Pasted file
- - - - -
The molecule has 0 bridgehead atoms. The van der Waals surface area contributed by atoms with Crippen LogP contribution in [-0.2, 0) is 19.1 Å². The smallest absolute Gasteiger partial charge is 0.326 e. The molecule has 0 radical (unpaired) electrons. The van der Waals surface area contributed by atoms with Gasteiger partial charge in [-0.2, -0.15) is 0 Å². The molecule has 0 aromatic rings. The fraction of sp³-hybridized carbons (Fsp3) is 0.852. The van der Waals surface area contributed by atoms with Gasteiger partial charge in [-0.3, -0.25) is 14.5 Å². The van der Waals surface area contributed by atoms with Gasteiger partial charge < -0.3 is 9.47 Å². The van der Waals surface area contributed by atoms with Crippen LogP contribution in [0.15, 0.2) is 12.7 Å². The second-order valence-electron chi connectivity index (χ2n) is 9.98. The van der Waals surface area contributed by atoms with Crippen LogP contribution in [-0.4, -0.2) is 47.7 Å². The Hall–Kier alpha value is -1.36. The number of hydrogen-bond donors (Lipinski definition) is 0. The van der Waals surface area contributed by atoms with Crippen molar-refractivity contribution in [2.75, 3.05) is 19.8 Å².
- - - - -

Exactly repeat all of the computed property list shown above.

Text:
The molecule has 0 bridgehead atoms. The van der Waals surface area contributed by atoms with Crippen LogP contribution in [-0.2, 0) is 19.1 Å². The smallest absolute Gasteiger partial charge is 0.326 e. The molecule has 0 radical (unpaired) electrons. The van der Waals surface area contributed by atoms with Gasteiger partial charge in [-0.2, -0.15) is 0 Å². The molecule has 0 aromatic rings. The fraction of sp³-hybridized carbons (Fsp3) is 0.852. The van der Waals surface area contributed by atoms with Gasteiger partial charge in [-0.3, -0.25) is 14.5 Å². The van der Waals surface area contributed by atoms with Gasteiger partial charge < -0.3 is 9.47 Å². The van der Waals surface area contributed by atoms with Crippen LogP contribution in [0.15, 0.2) is 12.7 Å². The second-order valence-electron chi connectivity index (χ2n) is 9.98. The van der Waals surface area contributed by atoms with Crippen LogP contribution in [-0.4, -0.2) is 47.7 Å². The Hall–Kier alpha value is -1.36. The number of hydrogen-bond donors (Lipinski definition) is 0. The van der Waals surface area contributed by atoms with Crippen molar-refractivity contribution in [2.75, 3.05) is 19.8 Å².